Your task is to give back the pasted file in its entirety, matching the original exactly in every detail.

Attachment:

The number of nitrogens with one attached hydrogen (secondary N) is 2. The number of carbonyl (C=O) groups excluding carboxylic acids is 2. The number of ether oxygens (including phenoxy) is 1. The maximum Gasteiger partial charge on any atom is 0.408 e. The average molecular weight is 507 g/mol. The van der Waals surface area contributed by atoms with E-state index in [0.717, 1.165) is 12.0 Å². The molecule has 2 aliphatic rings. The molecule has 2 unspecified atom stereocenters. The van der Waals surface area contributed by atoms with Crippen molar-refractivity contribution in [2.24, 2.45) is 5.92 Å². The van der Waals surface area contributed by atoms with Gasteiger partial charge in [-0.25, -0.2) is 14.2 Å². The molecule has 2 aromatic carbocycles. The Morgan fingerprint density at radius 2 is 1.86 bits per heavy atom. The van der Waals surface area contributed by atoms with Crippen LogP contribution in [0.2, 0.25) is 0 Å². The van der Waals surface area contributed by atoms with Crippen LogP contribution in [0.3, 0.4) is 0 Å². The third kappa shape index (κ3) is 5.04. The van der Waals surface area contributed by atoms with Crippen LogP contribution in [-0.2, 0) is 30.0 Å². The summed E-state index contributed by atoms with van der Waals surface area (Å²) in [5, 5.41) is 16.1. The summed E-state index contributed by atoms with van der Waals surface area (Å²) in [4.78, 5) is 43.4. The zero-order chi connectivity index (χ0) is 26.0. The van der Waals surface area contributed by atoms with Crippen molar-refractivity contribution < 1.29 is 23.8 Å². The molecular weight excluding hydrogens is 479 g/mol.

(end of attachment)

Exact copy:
The number of nitrogens with one attached hydrogen (secondary N) is 2. The number of carbonyl (C=O) groups excluding carboxylic acids is 2. The number of ether oxygens (including phenoxy) is 1. The maximum Gasteiger partial charge on any atom is 0.408 e. The average molecular weight is 507 g/mol. The van der Waals surface area contributed by atoms with E-state index in [0.717, 1.165) is 12.0 Å². The molecule has 2 aliphatic rings. The molecule has 2 unspecified atom stereocenters. The van der Waals surface area contributed by atoms with Crippen molar-refractivity contribution in [2.24, 2.45) is 5.92 Å². The van der Waals surface area contributed by atoms with Gasteiger partial charge in [-0.25, -0.2) is 14.2 Å². The molecule has 2 aromatic carbocycles. The Morgan fingerprint density at radius 2 is 1.86 bits per heavy atom. The van der Waals surface area contributed by atoms with Crippen LogP contribution in [0.2, 0.25) is 0 Å². The van der Waals surface area contributed by atoms with Crippen LogP contribution in [0.3, 0.4) is 0 Å². The third kappa shape index (κ3) is 5.04. The van der Waals surface area contributed by atoms with Crippen LogP contribution in [-0.2, 0) is 30.0 Å². The summed E-state index contributed by atoms with van der Waals surface area (Å²) in [5, 5.41) is 16.1. The summed E-state index contributed by atoms with van der Waals surface area (Å²) in [4.78, 5) is 43.4. The zero-order chi connectivity index (χ0) is 26.0. The van der Waals surface area contributed by atoms with Crippen molar-refractivity contribution < 1.29 is 23.8 Å². The molecular weight excluding hydrogens is 479 g/mol.